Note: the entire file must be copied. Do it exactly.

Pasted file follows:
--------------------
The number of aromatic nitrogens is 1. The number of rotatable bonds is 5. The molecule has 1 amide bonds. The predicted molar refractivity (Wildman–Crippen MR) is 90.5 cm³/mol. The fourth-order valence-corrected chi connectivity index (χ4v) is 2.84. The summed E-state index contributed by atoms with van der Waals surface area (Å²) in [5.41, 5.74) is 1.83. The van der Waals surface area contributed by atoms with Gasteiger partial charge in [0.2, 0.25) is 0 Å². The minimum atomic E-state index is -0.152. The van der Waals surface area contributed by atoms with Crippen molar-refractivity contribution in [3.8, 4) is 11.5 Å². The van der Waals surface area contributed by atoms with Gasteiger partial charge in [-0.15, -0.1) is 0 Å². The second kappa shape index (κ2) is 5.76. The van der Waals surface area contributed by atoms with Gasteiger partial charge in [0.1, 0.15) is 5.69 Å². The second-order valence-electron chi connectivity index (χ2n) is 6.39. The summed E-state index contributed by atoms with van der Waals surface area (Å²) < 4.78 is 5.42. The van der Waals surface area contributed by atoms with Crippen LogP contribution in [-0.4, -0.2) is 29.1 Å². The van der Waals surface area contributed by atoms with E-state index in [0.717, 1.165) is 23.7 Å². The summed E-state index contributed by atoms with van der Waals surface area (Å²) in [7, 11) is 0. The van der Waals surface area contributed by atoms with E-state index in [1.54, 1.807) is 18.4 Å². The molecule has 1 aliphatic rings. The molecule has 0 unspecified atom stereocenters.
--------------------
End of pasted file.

The number of aromatic nitrogens is 1. The number of rotatable bonds is 5. The molecule has 1 amide bonds. The predicted molar refractivity (Wildman–Crippen MR) is 90.5 cm³/mol. The fourth-order valence-corrected chi connectivity index (χ4v) is 2.84. The summed E-state index contributed by atoms with van der Waals surface area (Å²) in [5.41, 5.74) is 1.83. The van der Waals surface area contributed by atoms with Gasteiger partial charge in [0.2, 0.25) is 0 Å². The minimum atomic E-state index is -0.152. The van der Waals surface area contributed by atoms with Crippen molar-refractivity contribution in [3.8, 4) is 11.5 Å². The van der Waals surface area contributed by atoms with Gasteiger partial charge in [-0.15, -0.1) is 0 Å². The second kappa shape index (κ2) is 5.76. The van der Waals surface area contributed by atoms with Gasteiger partial charge in [0.1, 0.15) is 5.69 Å². The second-order valence-electron chi connectivity index (χ2n) is 6.39. The summed E-state index contributed by atoms with van der Waals surface area (Å²) < 4.78 is 5.42. The van der Waals surface area contributed by atoms with Crippen LogP contribution in [-0.4, -0.2) is 29.1 Å². The van der Waals surface area contributed by atoms with E-state index in [0.717, 1.165) is 23.7 Å². The summed E-state index contributed by atoms with van der Waals surface area (Å²) in [7, 11) is 0. The van der Waals surface area contributed by atoms with E-state index in [1.54, 1.807) is 18.4 Å². The molecule has 1 aliphatic rings. The molecule has 0 unspecified atom stereocenters.